“Father Divine’s Bikes” by Steve Bassett is not only a great read – it is a cultural experience in the era following World War II. The city of Newark flourished during the war, only to fall to destitution and lack as peace spread throughout the world. With post-war employment scarce, people are losing jobs to folks they never imagined were a threat, and neighborhoods are in decline. As gangsters tighten their control of the city, a turf war creates an environment of fear in its citizens, instilling little hopes of escaping to a better life. When two altar boys take up paper routes to help support their families, they get caught up in the middle of the mob’s activities, running numbers for a group of bookies posing as barbers and faithful followers of Father Divine’s controversial cult movement.
This was such a phenomenal read, definitely one of those books that stayed with me for several days after I finished reading. As I was reading I was instantly transported to 1945 Newark, making my way among the citizens trying to navigate life in a rapidly changing city. The vivid descriptions of the settings and situations, the people, and the cultural contrasts of everyday life in the various citywide districts are stunning and realistic. The author’s use of genuine dialogue further adds to the overall atmosphere of authenticity. The language might be off-putting to those of a particularly sensitive nature, but there was no such thing as being politically correct in 1945, and Bassett was spot on in his delivery.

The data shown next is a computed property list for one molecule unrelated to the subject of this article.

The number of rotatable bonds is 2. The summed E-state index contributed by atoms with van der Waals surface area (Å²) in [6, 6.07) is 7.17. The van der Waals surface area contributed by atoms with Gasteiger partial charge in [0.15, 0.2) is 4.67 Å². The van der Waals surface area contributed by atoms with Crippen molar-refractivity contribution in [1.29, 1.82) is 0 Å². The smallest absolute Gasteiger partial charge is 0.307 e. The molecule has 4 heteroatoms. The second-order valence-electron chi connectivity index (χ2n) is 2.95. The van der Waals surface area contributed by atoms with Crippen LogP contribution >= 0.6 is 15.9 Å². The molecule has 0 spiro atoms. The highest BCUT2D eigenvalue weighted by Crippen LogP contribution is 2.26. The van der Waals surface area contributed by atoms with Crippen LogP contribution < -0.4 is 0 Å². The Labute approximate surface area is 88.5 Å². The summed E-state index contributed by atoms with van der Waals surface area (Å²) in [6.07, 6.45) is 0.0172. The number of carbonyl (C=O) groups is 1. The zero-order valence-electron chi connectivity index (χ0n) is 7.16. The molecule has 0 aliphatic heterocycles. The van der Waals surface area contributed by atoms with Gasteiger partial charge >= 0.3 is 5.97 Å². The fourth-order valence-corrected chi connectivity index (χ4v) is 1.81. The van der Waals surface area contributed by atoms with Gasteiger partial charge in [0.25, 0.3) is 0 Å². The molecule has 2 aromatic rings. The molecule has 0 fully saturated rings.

I had the notion before I started reading that this book centered largely on the two newsboys, and I was pleasantly surprised that the story didn’t unfold strictly from their viewpoints. On the contrary, there is an engaging and distinct cast of characters, most of them swinging between protagonistic and antagonistic tendencies as the story evolves. The manner in which the back-story for each character was introduced compelled me to care and invest in their outcomes. The writing is exceptional and Bassett has a charming way of influencing readers with his prose.
“Father Divine’s Bikes” by Steve Bassett is a must-read for those who love historical fiction, crime, coming of age and an all around pleasurable reading experience. I was excited to learn this is book one in a series – the ending left me wanting more and I eagerly look forward to the next book in the series.
Source by Sheri Hoyte
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